What is Lunar New Year Festival
The Lunar New Year Festival is the most important celebration of many Asian communities including those of China, Vietnam, Hong Kong, Indonesia, Tibet, Macau, Malaysia, Philippines, Singapore, Taiwan, Thailand, Korea, Bhutan, Mongolia and Japan (before 1873)
It marks the arrival of spring based on the Lunar Calendar, and features many customs such as giving thanks, worshipping ancestors, and wishing New Year’s greetings.
People celebrate the Lunar New Year by seeing their relatives, visiting temples, and attending festivals where they let go of the troubles of the past year and hope for a better new year.
Celebratory features of the Lunar New Year can also be seen in the form of dragon and lion dances, firecrackers, pageantry, songs, games, lots of food, and of course, the giving and spending of money.
What is a Lunar Calendar?
Article by A.B Kelsey
There are two basic sources for calendars presently in use: the monthly motion of the Moon (Lunar calendars) and the yearly motion of the Sun (Solar Calendars).
A lunar calendar is simply a calendar that is based on the cycles of the moon. Lunar calendars have been used since antiquity — archaeologists have found evidence of lunar calendars that date back as far as 32,000 years ago. Some artifacts from the Ice Age, about 25000 and 10000 BCE, include sticks, reindeer bones, and mammoth tusks with carved notches and gouged holes in them. Many academic scholars believe that these marks depict the days between moon phases.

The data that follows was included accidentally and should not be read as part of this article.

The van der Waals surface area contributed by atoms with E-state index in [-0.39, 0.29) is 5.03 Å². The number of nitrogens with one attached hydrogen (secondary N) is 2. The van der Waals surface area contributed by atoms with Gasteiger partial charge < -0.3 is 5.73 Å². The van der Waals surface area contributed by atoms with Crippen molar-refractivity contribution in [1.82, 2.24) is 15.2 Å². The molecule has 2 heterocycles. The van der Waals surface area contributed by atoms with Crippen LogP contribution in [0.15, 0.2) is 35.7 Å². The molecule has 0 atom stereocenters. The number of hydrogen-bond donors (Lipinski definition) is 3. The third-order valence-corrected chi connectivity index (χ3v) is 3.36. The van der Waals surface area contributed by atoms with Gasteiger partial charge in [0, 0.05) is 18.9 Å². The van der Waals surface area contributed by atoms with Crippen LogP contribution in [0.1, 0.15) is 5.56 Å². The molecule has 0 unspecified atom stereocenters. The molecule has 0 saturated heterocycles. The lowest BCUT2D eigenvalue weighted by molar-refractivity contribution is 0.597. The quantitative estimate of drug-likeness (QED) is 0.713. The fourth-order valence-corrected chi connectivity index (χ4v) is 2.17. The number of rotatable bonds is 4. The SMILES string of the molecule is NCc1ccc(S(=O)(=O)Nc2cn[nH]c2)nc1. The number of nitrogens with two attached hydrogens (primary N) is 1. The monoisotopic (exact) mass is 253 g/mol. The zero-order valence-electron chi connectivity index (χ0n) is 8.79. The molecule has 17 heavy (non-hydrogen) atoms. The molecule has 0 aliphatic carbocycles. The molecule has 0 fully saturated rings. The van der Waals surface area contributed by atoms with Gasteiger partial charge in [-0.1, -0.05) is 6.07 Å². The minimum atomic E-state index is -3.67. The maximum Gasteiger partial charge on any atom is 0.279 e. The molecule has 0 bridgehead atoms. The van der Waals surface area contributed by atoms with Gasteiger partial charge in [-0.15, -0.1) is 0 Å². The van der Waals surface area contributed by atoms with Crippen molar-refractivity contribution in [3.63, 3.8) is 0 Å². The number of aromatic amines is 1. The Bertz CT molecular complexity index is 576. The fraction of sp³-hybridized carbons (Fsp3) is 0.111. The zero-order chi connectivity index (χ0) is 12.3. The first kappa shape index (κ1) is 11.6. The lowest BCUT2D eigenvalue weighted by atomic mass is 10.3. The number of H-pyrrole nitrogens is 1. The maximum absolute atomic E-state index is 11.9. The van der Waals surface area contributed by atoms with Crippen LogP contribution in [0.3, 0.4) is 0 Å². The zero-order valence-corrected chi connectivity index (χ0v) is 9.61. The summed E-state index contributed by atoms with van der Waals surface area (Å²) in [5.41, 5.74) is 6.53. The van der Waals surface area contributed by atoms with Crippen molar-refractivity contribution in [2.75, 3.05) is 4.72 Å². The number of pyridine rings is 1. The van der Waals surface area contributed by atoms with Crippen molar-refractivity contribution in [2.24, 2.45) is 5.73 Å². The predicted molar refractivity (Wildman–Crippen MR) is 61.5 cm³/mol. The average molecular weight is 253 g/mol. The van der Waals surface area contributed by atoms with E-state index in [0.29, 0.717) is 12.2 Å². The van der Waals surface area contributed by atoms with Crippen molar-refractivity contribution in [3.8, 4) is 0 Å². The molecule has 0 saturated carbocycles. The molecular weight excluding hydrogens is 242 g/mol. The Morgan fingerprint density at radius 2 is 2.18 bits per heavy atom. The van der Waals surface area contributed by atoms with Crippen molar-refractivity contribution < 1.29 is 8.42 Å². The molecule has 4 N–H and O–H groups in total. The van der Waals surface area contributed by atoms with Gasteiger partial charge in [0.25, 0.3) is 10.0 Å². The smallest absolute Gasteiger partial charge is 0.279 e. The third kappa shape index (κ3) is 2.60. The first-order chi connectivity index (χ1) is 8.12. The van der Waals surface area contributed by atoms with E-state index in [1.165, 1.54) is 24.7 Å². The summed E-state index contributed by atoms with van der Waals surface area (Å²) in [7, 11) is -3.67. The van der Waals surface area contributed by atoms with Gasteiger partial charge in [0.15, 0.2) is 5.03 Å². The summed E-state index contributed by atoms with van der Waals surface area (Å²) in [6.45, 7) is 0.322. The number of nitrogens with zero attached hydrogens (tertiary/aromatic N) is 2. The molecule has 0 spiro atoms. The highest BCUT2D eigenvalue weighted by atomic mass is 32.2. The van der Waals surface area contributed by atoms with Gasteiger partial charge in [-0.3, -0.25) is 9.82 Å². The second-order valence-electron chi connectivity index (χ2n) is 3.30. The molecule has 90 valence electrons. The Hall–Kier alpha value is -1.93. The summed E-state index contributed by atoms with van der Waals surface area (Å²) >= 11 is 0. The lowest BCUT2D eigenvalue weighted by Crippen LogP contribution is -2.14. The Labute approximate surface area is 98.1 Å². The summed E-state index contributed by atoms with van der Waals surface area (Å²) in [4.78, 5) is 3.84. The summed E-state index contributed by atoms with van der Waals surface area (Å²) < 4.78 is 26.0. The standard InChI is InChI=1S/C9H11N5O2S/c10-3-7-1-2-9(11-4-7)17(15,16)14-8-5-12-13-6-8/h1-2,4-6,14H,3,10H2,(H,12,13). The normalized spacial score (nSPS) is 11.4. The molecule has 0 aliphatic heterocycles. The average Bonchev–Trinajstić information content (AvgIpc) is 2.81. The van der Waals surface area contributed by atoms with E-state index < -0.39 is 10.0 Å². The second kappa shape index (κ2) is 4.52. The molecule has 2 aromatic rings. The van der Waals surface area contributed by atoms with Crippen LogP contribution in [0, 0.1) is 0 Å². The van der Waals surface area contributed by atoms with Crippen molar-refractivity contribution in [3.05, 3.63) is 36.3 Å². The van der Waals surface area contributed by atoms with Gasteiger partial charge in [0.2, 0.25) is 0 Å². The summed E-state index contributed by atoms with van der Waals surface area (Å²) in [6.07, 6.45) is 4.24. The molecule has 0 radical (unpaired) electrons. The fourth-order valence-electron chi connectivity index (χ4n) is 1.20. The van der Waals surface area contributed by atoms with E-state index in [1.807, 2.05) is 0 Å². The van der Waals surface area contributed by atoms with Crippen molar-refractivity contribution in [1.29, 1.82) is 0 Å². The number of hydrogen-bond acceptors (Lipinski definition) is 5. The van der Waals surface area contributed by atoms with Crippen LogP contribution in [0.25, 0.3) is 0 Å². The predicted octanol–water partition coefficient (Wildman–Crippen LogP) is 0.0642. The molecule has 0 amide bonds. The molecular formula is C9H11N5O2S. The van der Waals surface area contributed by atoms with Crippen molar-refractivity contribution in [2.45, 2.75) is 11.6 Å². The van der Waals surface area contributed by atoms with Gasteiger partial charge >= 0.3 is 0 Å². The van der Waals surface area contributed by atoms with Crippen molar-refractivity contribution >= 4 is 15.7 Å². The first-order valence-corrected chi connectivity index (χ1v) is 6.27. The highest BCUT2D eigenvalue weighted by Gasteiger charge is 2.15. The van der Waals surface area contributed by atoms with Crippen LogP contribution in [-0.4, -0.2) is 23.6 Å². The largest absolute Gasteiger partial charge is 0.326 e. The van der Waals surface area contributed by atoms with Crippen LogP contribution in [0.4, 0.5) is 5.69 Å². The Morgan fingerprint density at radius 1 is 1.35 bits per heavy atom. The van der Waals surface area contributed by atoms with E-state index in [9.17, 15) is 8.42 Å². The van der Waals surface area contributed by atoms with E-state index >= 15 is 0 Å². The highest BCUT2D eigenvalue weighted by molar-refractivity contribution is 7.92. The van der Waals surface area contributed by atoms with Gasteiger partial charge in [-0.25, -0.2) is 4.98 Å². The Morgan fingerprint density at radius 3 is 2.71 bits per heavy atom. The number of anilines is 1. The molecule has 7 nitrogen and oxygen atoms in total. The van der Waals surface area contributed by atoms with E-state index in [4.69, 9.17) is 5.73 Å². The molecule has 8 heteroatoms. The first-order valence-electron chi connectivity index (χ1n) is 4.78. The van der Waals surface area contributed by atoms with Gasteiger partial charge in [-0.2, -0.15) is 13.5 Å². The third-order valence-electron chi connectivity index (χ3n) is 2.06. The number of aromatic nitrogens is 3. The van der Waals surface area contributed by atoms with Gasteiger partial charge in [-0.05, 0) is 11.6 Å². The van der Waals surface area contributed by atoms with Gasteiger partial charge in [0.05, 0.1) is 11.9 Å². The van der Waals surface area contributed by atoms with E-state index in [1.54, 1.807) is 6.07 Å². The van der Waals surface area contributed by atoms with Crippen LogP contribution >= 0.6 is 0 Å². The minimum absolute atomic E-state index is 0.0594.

The Mayan Calendar was a lunar calendar system based on the agriculture requirements of living in a rain forest. The Mayans invented numerous calendar systems, but the most important one was the sacred tzolkin. This lunar calendar was made up of 260 days and had two repeating cycles. One cycle consisted of 13 numbered days and the other cycle was made up of 20 named days.
The Babylonian calendar was another lunar calendar system. This calendar consisted of 12 months that alternated between being 29 days and 30 days long.
Months with 29 days were called “hollow,” while those with 30 days were called “full.” The Babylonians eventually switched to the Egyptian calendar system, which was 12 months and 30 days long. This calendar was used for over 3000 years, not falling out of favor until about 238 BCE.
The Asian (Chinese, Vietnamese, Korean, Thai, Laos, etc.) originally used a lunar calendar system to determine the best times to plant, harvest, and hold their many religious festivals. Though most modern Asian citizens use the Western solar calendar for the more practical matters of their everyday lives, the old lunar calendar is still used to determine the dates of holidays and festival occasions. The Asian people have long accepted this coexistence of two different calendar systems.
The only purely lunar calendar widely used today is the Islamic calendar, called the Hijri calendar. The years always have 12 lunar months. Because of the varying length of these lunar months, this calendar can’t be linked to the seasons. While the Hijri calendar is the official calendar in countries around the Gulf, including Saudi Arabia, other Muslim countries only use the Islamic calendar for religions purposes and use the Gregorian calendar for civil purposes.